Down a Jagged Path


The Meteor of July 27, 1894
Illustration by Chauncey M. St. John

THE METEOR OF JULY 27, 1894, 7h 30m P. S. T.

A great number of observations of this splendid meteor were received at the LICK Observatory, either directly, or through the kind offices of Hon. A. S. TOWNE, Hon. C. F. CROCKER, Hon. R. THOMPSON and others. Some of the best were not available till the middle of October. Very complete observations of the meteor’s position and appearance were made at Mount Hamilton by seven observers. Professor AITKEN of the University of the Pacific sent the only complete observation received here, viz., the altitude and azimuth of the meteor when it exploded, and the same co-ordinates of the point where it disappeared. Many good determinations of the point of explosion were received, the best being those of Professor FRIEND (Carson), Mr. CARLETON and Mr. BURCKHALTER (CHABOT Observatory), Mr. GEORGE BRAY (Santa Clara), Mr. W. B. JOHNSON and Mr. STONEROAD (Merced), Mr. HERROLD and Mr. HERRING (San José). Drawings of the brilliant cloud left by the explosion were received from Professor SCHAEBERLE (Mount Hamilton), Mr. JOHNSON (Merced), Mr. STEWART (Visalia); and excellent accounts of this cloud from Dr. O’BRIEN (Merced) and others. A beautiful and artistic water-color drawing of the phenomenon has been presented to the Observatory by Mr. CHAUNCEY M. ST. JOHN, which represents the general appearance in a most satisfactory way. The determinations of the place where the meteor disappeared were not so satisfactory, the reasons being, no doubt, that everyone’s attention was riveted on the cloud left by the explosion, and because the meteor divided into two portions near the end of its course.

When the last reports were received it was possible to fix with considerable precision the point where the meteor exploded. This point is in the zenith of a place about half a mile south and about half a mile west of the N. E. corner of T. II E., R. 8 S., M. D. B. and M. The explosion took place when the meteor was a trifle over 28 miles above the Earth’s surface.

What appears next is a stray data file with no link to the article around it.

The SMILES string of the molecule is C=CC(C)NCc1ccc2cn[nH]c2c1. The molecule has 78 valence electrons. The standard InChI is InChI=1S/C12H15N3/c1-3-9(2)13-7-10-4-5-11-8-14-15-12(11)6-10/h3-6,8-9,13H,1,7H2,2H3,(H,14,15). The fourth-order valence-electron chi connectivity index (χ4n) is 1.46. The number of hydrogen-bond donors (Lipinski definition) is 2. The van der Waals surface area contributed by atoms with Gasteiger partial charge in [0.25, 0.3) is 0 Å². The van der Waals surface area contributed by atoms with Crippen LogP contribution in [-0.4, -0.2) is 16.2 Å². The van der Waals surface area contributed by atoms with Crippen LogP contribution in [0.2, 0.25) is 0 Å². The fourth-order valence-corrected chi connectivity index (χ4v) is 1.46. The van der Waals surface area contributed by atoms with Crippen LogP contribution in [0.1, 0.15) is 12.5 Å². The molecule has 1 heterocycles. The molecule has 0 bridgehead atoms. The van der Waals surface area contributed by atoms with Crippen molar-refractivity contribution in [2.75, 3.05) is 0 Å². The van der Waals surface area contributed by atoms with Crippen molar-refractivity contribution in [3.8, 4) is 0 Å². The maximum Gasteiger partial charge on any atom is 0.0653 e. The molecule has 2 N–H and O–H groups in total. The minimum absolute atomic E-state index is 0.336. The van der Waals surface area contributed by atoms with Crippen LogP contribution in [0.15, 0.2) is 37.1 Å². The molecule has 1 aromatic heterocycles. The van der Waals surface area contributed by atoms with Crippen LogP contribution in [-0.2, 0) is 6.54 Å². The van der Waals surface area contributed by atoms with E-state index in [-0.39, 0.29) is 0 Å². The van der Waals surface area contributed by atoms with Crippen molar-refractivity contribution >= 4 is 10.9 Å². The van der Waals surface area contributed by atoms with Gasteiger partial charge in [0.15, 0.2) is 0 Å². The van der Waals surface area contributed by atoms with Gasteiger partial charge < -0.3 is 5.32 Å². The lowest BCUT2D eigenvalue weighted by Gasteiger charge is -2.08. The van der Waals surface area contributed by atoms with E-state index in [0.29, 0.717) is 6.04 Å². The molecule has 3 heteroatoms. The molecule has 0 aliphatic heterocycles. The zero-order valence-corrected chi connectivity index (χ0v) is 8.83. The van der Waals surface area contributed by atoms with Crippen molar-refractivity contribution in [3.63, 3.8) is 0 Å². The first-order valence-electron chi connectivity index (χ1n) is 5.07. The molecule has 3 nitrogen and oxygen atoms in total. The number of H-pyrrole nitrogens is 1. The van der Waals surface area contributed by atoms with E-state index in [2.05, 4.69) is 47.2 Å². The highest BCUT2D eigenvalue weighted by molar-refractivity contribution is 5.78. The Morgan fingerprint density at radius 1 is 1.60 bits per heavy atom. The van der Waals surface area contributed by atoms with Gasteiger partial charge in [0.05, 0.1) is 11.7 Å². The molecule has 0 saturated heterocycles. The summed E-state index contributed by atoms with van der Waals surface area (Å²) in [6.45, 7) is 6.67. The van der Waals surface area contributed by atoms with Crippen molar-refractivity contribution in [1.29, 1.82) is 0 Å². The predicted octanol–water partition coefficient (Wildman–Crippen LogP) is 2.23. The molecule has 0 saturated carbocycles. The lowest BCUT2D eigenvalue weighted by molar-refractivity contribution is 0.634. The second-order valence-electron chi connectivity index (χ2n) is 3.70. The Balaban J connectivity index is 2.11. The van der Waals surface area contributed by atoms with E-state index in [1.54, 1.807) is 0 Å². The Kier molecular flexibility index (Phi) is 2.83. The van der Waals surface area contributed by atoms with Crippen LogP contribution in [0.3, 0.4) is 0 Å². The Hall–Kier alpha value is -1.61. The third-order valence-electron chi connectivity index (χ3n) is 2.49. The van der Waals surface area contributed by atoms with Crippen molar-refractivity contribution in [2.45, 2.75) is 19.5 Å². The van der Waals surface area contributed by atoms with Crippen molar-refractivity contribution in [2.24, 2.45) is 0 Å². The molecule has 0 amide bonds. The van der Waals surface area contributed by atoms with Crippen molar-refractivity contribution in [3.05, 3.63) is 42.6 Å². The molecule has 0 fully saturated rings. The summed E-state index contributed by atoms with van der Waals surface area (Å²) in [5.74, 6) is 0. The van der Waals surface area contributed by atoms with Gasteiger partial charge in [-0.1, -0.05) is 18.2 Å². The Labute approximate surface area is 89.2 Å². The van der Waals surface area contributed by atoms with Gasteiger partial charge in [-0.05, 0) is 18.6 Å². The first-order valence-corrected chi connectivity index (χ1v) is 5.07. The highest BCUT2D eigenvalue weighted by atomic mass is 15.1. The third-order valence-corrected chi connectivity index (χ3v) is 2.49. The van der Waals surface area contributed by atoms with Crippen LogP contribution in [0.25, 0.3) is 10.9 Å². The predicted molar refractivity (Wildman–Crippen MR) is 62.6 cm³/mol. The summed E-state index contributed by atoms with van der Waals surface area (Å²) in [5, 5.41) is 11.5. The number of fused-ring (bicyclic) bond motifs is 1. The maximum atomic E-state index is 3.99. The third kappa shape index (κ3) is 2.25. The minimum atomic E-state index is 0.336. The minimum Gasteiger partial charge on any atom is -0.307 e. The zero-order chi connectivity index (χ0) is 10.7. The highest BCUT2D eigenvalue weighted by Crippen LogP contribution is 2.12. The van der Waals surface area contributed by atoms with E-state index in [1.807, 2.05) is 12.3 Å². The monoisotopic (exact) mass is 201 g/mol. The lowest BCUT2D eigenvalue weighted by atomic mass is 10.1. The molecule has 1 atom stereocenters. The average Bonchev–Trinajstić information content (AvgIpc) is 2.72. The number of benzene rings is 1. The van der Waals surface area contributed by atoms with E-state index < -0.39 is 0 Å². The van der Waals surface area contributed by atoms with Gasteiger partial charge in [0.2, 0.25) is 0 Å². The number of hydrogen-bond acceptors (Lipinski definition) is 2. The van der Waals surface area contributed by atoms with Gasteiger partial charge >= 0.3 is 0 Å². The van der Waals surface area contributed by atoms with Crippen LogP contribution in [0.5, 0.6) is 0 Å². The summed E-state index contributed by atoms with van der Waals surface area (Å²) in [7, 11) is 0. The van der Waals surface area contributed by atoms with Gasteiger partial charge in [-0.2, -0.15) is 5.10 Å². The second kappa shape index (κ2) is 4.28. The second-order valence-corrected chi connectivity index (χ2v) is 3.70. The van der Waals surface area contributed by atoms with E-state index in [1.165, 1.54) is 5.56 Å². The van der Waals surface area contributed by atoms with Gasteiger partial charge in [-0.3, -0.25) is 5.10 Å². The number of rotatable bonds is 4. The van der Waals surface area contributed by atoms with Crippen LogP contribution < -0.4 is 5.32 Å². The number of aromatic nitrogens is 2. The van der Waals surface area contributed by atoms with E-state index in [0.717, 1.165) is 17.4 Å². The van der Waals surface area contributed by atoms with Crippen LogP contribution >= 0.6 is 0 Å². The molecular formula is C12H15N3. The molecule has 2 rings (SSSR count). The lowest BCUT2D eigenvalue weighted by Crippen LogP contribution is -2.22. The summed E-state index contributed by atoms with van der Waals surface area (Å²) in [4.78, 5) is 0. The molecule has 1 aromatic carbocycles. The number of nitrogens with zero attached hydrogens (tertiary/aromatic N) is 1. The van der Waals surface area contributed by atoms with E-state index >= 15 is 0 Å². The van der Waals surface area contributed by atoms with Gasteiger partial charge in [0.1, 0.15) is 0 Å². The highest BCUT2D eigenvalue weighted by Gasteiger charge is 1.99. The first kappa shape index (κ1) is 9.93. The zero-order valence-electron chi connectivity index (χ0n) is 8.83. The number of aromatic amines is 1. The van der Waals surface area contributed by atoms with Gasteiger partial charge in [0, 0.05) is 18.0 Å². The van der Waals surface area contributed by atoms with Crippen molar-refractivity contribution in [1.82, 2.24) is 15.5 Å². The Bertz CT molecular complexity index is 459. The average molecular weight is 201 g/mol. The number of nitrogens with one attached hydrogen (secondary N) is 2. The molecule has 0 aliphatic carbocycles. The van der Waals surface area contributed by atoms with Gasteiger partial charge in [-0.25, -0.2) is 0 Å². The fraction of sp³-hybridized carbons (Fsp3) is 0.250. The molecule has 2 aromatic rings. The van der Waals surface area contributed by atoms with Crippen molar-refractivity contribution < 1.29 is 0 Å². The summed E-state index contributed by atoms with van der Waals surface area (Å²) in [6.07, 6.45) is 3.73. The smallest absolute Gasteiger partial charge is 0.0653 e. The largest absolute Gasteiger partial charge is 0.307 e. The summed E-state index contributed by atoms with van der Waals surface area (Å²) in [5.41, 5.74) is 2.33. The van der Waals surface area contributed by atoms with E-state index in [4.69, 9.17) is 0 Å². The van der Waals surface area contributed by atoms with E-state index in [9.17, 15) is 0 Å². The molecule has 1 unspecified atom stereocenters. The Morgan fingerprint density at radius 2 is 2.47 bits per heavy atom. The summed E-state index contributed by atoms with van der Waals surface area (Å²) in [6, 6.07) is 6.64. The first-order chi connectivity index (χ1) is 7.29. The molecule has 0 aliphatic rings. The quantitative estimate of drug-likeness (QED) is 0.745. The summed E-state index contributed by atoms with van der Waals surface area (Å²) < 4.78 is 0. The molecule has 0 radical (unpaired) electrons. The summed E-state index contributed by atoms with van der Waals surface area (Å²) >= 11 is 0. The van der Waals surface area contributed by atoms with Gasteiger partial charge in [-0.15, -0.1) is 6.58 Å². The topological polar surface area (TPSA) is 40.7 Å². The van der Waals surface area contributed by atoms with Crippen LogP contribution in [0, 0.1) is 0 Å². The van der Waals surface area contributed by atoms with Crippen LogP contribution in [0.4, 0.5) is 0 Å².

It is not so easy to fix the place where the meteor fell. Bakersfield, Hollister, Los Gatos, Madera. Merced, Minturn (two observers), Mount Hamilton ( E. S. H.), San José (two observers), report that the meteor moved north as it fell.

College Park and Mount Hamilton (R. H. T. and A. F. P.) report that it moved south in falling.

Borden, Carson, Crow’s Landing, Fresno, Livermore, Los Baños, Oakland (CHABOT Observatory), Riverside, San Andreas, Santa Clara, Vallejo, Visalia, report. th.e direction of its’fall as substantially vertical; and, in default of more accurate data, I have assumed this to represent the facts.

The meteor disappeared before it reached the Earth. The fragments produced by the explosion were probably volatilized by the time they reached a height of some 6 miles above the Earth’s surface. It is hardly likely that any large fragments reached the Earth. If so, they should be sought for within a circle of some 12 miles in diameter, whose centre is the point previously described. If the observations of the point where the meteor disappeared had been more accurate, the place of the fall would have been better determined.

The meteor was seen by several observers long before it exploded—probably when its height was over 70 miles. The position of the radiant-point is R. A. 16h 0m, Declination +34°.5.

With these data I have calculated the orbit of the meteor. As the data are (in general) not very precise the elements of the orbit are but approximate. The orbit is assumed to be a parabola. The elements are:

Pi = 130°,
Omega = 125°,
i = 20°,
q = 1.016.

The meteor was then a little nearer the Sun than the Earth it was near perihelion, and moving in an orbit inclined some 20° to the ecliptic.

The Regents of the University have authorized the printing of a pamphlet on this subject, which will (in due time) be sent to our correspondents. This pamphlet will also contain the observations of the August meteors of 1894 made by Professor SCHAEBERLE at Monte Diablo, and by Messrs. COLTON, PERRINE and POOLE, at Mount Hamilton.

From The Publications of the Astronomical Society of the Pacific, Volume VI, 1894, pages 268-270 at Google Books

One thought on “Down a Jagged Path”

  1. This is really a wonderful sketch showing an air blast of a meteor in the lower atmosphere. After a brief pause you can almost hear the sound of the breakup.


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